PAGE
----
Harry Stone identifies the culmination of A Christmas Carol as "Scrooge's redemption and our enlightenment " p. The Carol 's spirits or ghosts, like the Phantom in The Haunted Man are both supernatural agents and allegorical figures helping to effect this redemption. Like Redlaw, "Scrooge assures us that we can advance from the prison of the self to the paradise of community" p. The term "imprisoned" actually occurs at the close of The Haunted Man with reference to Redlaw's kindlier, gentler side as " the dove so long imprisoned in his solitary ark might fly for rest and company" — for social integration " Milly the embodiment of his better wisdom" and away from self-imposed alienation " the Ghost.
Then, as Christmas is a time in which, of all times in the year, the memory of every remediable sorrow, wrong, and trouble in the world around us, should be active with us, not less than our own experiences. Through seeing the effects of his doctrine "born bad" carried to extremes, Trotty Veck in The Chimes had repented of his misanthropy just as Scrooge, having witnessed the inevitable outcome of his continually pushing away all emotional contact, rejoins the human family, as represented by Nephew Fred and the Cratchits; so in The Haunted Man Redlaw is reintegrated by acknowledging the restorative power of memory and the emotional necessity for human warmth and the cultivation of the inner life.
Dickens had outlined this theme in his 21 November, , letter to John Forster:. To have all the best of it you must remember the worst also. Redlaw, initially a disappointed but successful man of middle-age, discovers that deprived of all memory, he has become " a man without a soul, as incapable of compassion, artistic sensitivity or spiritual understanding as the abandoned waif whose neglected short life is equally barren of memories" Glancy, "Dickens and Christmas," Only the street urchin derived from the Carol 's Ignorance and Want, but less allegorical and more insistently real , almost an animal because unaffected by any sentiment and actuated only by the Darwinian instinct for self-preservation, and the tender-hearted Milly are immune to Redlaw's touch.
In fact, owing to her own deeply-felt sorrow, Milly is unconsciously able to counteract Redlaw's malignant "gift. The dead-born child does appear in Dickens's first page of rough notes.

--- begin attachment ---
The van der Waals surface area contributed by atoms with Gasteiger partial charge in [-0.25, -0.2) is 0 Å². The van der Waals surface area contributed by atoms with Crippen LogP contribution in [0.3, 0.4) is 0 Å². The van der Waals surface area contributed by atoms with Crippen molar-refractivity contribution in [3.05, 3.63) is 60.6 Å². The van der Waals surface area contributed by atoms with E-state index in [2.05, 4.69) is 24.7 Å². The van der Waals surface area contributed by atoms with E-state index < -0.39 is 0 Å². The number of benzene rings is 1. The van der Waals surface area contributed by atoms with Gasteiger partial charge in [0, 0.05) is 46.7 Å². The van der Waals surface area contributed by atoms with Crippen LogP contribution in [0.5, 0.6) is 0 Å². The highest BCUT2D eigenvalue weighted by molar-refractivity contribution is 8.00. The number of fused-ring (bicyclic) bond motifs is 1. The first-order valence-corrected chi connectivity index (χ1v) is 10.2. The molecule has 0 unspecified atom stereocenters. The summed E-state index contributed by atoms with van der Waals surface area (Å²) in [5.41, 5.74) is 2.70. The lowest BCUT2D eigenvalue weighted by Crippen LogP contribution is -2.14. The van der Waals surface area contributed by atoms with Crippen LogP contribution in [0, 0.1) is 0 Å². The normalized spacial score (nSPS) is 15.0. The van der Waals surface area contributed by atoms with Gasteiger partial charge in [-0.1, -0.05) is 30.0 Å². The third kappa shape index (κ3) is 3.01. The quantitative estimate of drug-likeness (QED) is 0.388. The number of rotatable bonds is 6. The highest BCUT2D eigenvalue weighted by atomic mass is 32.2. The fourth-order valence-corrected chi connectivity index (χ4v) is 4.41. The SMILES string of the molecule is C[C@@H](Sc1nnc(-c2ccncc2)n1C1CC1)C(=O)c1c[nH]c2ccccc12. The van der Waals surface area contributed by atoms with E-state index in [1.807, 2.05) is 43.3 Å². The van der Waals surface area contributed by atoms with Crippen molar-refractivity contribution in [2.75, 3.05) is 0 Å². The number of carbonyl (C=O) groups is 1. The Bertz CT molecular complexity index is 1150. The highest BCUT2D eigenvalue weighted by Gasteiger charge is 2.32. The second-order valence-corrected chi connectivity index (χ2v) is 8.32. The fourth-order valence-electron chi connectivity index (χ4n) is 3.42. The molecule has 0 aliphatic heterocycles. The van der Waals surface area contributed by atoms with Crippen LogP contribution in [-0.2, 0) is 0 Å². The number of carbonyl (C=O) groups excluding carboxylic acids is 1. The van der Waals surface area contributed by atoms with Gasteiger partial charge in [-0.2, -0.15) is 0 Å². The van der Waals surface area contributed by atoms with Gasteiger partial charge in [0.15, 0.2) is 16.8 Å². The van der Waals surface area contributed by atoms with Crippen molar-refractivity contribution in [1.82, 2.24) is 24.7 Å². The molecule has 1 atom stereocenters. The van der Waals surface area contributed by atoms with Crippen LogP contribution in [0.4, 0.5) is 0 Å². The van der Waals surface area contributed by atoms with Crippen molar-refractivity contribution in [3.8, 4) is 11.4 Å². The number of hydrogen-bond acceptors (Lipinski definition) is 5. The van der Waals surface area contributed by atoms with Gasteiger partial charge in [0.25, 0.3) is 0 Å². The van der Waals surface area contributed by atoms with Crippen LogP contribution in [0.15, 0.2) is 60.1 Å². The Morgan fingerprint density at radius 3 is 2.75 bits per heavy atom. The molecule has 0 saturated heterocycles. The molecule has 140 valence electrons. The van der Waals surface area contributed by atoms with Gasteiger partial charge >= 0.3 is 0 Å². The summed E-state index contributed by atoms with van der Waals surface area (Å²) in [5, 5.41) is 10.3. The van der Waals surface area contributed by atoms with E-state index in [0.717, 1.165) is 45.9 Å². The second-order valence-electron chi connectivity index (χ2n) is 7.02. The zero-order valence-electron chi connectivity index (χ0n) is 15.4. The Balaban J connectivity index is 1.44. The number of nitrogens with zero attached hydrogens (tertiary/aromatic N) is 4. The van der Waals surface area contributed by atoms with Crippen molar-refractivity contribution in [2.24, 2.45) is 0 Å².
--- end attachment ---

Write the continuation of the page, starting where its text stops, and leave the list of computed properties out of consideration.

Is it too improbable to think of that dead child as young Charles Dickens, dead to his family in the Marshalsea, without caste and hope, working in the blacking factory? Or that the dead child represents his abortive attempt to write an autobiography? Dickens in the next decade would experience the death of a literal child himself, Dora, for whose death he felt responsible because he had made the fatal error of naming her after one of his characters the heroine of his quasi-autobiography, David Copperfield , the book he wrote immediately The Haunted Man , and thereby crossing the line between his fictional and his real children?
The theme itself revolves around Dickens's belief that memory is a softening and chastening power, that the recollection of old sufferings and old wrongs can be used to touch the heart and elicit sympathy with the sufferings of others. For it was his suffering and the memory of his sufferings which had given him the powerful sympathy of the great writer, just as his recollection of those harder days inspired him with that pity for the poor and the dispossessed which was a mark of his social writings. Marley, for example, is as much Scrooge's double as the Phantom is Redlaw's.
However, the Phantom is also a plot vehicle:. Hyde to Redlaw's Dr. Jekyll, and provides Dickens an essential and appropriate short cut in representing an internal dialogue, just as Redlaw's supernatural powers, his baneful, Midas-touch, provides an essential short cut -- essential in so short a book — for representing his influence upon others. And the boy labelled "Ignorance" in A Christmas Carol , what has he become?
He has become in The Haunted Man a clearly recognizable savage slum child. There are no labels to be seen on his ragged clothes. Edited by George Iles.